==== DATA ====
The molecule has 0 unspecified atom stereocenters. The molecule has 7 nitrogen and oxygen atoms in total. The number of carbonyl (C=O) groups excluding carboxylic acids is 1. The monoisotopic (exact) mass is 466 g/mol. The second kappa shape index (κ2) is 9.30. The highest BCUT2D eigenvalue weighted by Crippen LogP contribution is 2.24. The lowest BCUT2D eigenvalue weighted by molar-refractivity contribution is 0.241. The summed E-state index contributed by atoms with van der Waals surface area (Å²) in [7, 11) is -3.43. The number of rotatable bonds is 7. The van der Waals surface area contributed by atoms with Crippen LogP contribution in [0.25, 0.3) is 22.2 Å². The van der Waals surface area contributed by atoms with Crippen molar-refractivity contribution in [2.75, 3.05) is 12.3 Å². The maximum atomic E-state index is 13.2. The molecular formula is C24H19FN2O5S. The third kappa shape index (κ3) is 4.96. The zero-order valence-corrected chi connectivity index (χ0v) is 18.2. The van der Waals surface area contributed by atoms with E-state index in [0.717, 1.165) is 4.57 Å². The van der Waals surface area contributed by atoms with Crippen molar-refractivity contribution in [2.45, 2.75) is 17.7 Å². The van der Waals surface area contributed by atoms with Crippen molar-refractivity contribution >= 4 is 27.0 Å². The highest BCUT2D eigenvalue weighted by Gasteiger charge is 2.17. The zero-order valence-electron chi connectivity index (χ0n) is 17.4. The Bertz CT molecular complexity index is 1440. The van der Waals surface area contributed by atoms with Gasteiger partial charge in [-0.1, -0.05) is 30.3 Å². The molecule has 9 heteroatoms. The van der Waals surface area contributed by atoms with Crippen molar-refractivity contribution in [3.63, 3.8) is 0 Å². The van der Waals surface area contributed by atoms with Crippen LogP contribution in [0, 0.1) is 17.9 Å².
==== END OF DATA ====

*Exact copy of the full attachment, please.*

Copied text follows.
The molecule has 0 unspecified atom stereocenters. The molecule has 7 nitrogen and oxygen atoms in total. The number of carbonyl (C=O) groups excluding carboxylic acids is 1. The monoisotopic (exact) mass is 466 g/mol. The second kappa shape index (κ2) is 9.30. The highest BCUT2D eigenvalue weighted by Crippen LogP contribution is 2.24. The lowest BCUT2D eigenvalue weighted by molar-refractivity contribution is 0.241. The summed E-state index contributed by atoms with van der Waals surface area (Å²) in [7, 11) is -3.43. The number of rotatable bonds is 7. The van der Waals surface area contributed by atoms with Crippen LogP contribution in [0.25, 0.3) is 22.2 Å². The van der Waals surface area contributed by atoms with Crippen molar-refractivity contribution in [2.75, 3.05) is 12.3 Å². The maximum atomic E-state index is 13.2. The molecular formula is C24H19FN2O5S. The third kappa shape index (κ3) is 4.96. The zero-order valence-corrected chi connectivity index (χ0v) is 18.2. The van der Waals surface area contributed by atoms with E-state index in [0.717, 1.165) is 4.57 Å². The van der Waals surface area contributed by atoms with Crippen molar-refractivity contribution in [2.45, 2.75) is 17.7 Å². The van der Waals surface area contributed by atoms with Crippen molar-refractivity contribution >= 4 is 27.0 Å². The highest BCUT2D eigenvalue weighted by Gasteiger charge is 2.17. The zero-order valence-electron chi connectivity index (χ0n) is 17.4. The Bertz CT molecular complexity index is 1440. The van der Waals surface area contributed by atoms with Gasteiger partial charge in [-0.1, -0.05) is 30.3 Å². The molecule has 9 heteroatoms. The van der Waals surface area contributed by atoms with Crippen molar-refractivity contribution in [3.63, 3.8) is 0 Å². The van der Waals surface area contributed by atoms with Crippen LogP contribution in [0, 0.1) is 17.9 Å².